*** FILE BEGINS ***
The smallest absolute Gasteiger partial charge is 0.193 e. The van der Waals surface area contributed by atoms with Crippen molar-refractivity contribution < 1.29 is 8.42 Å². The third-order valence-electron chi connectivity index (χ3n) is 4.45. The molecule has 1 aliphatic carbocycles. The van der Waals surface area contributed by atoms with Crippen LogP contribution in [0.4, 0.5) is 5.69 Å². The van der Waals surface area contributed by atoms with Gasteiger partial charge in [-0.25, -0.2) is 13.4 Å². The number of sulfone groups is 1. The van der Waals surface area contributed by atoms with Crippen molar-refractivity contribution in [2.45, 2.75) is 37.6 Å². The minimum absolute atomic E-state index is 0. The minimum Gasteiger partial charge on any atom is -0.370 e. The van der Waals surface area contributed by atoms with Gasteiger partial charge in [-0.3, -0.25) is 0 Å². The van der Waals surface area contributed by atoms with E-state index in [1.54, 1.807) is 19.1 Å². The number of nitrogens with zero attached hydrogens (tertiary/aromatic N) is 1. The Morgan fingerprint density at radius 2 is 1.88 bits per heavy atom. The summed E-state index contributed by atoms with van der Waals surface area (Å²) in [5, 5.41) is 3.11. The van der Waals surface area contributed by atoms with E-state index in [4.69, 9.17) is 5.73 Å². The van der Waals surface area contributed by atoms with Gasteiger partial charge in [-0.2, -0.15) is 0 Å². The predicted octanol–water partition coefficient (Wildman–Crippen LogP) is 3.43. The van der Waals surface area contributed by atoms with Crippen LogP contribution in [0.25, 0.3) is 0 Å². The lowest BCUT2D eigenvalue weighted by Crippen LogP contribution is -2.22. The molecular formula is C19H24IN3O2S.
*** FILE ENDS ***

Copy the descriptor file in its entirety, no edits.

The smallest absolute Gasteiger partial charge is 0.193 e. The van der Waals surface area contributed by atoms with Crippen molar-refractivity contribution < 1.29 is 8.42 Å². The third-order valence-electron chi connectivity index (χ3n) is 4.45. The molecule has 1 aliphatic carbocycles. The van der Waals surface area contributed by atoms with Crippen LogP contribution in [0.4, 0.5) is 5.69 Å². The van der Waals surface area contributed by atoms with Gasteiger partial charge in [-0.25, -0.2) is 13.4 Å². The number of sulfone groups is 1. The van der Waals surface area contributed by atoms with Crippen molar-refractivity contribution in [2.45, 2.75) is 37.6 Å². The minimum absolute atomic E-state index is 0. The minimum Gasteiger partial charge on any atom is -0.370 e. The van der Waals surface area contributed by atoms with Gasteiger partial charge in [-0.3, -0.25) is 0 Å². The van der Waals surface area contributed by atoms with E-state index in [1.54, 1.807) is 19.1 Å². The number of nitrogens with zero attached hydrogens (tertiary/aromatic N) is 1. The Morgan fingerprint density at radius 2 is 1.88 bits per heavy atom. The summed E-state index contributed by atoms with van der Waals surface area (Å²) in [5, 5.41) is 3.11. The van der Waals surface area contributed by atoms with E-state index in [4.69, 9.17) is 5.73 Å². The van der Waals surface area contributed by atoms with Gasteiger partial charge in [-0.2, -0.15) is 0 Å². The predicted octanol–water partition coefficient (Wildman–Crippen LogP) is 3.43. The van der Waals surface area contributed by atoms with Crippen LogP contribution in [0.25, 0.3) is 0 Å². The lowest BCUT2D eigenvalue weighted by Crippen LogP contribution is -2.22. The molecular formula is C19H24IN3O2S.